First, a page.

10 The CFMMEU’s liability was premised on it being “knowingly concerned” in the individual appellants’ contraventions for the purposes of s 550(2)(c) of the FW Act.
11 The second respondent is the Minister for Education and Minister for Industrial Relations for Queensland (the Minister), who intervened in the proceeding at first instance pursuant to s 569A of the FW Act. Counsel for the Minister made submissions in relation to the first question, in support of the submissions made on behalf of the individual appellants.
THE FIRST QUESTION
12 The first question arises in circumstances very similar to those considered by the Full Court in Australian Building and Construction Commissioner v Powell (2017) 251 FCR 470;  FCAFC 89 (Powell). In our view, the reasoning in Powell is dispositive of the issues here.
13 Like this appeal, Powell concerned the proper construction of s 494 of the FW Act, and whether the terms and operation of state legislation conferring rights of entry on union officials (among other persons), including to investigate possible contraventions of occupational health and safety laws, conferred a “right to enter premises” for the purposes of s 494.
14 As in Powell, the relevant question that arises here is whether the individual appellants (as officials of an organisation as defined in the FW Act) exercised a State or Territory OHS right. Inserting the meaning of the phrase “State or Territory OHS right” from s 494(2) (“[a] right to enter premises … is a State or Territory OHS right if the right is conferred by a State or Territory OHS law …”), the question is whether the individual appellants exercised a right to enter premises that was conferred by the WHS Act.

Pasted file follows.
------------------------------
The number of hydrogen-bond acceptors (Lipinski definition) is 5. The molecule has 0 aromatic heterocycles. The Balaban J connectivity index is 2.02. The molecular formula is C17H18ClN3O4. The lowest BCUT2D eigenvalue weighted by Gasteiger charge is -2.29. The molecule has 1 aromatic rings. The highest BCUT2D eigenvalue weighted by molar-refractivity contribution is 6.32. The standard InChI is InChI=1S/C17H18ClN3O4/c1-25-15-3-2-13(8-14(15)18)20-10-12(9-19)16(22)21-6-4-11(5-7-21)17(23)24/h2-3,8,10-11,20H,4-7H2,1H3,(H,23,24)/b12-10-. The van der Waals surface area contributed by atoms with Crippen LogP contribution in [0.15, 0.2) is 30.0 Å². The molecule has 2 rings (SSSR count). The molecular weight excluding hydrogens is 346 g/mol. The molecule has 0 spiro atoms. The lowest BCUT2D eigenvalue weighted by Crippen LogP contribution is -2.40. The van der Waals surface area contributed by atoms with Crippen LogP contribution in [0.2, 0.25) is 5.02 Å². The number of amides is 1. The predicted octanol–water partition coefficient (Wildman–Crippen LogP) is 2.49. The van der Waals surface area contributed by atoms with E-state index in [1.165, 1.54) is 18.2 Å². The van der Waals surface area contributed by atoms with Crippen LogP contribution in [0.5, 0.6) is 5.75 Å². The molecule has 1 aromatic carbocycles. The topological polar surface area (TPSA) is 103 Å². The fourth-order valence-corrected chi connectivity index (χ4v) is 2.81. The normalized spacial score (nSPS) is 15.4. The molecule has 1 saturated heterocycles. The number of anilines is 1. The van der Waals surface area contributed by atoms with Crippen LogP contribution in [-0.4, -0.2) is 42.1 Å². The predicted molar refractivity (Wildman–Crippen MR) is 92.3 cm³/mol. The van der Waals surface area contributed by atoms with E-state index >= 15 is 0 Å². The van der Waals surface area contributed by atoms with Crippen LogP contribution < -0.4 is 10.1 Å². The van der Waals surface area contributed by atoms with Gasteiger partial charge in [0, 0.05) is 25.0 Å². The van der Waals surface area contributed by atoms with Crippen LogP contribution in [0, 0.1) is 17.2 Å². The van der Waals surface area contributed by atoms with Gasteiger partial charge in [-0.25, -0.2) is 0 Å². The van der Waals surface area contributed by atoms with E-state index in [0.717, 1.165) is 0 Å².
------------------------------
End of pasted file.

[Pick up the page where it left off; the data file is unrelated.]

15 The answering of that question requires the FW Act, and in particular s 494, to be construed. It also requires s 81(3) of the WHS Act “to be construed and characterised to decide whether there is ‘a right to enter premises’ conferred by that Act, in accordance with the meaning of that phrase in the FW Act” (Powell at  per Allsop CJ, White and O’Callaghan JJ).
16 As was the case with Mr Powell, the only basis upon which the individual appellants on appeal seek to defend the penalty proceedings brought against them is that the state law (in this case s 81(3) of the WHS Act), did not confer upon them, and they were not exercising, a right to enter premises.
17 In Powell, it was unsuccessfully contended that, because ss 58(1)(f) and 70 of the Occupational Health and Safety Act 2004 (Vic) (the Victorian Act) did not in terms grant a “‘strict legal right’ that [was] enforceable by the person on whom it [was] conferred”, those provisions did not confer a “right” within the meaning of s 494(1) of the FW Act (at ).
18 The Full Court in Powell made it clear that “provisions as to entry on to work sites and the regulation thereof should be construed conformably with the language used by Parliament practically and with an eye to common sense so that they can be implemented in a clear way on a day-to-day basis at work sites. The legislation needs to work in a practical way at the work site, and if at all possible not be productive of fine distinctions concerning the characterisation of entry on to a site” (at ).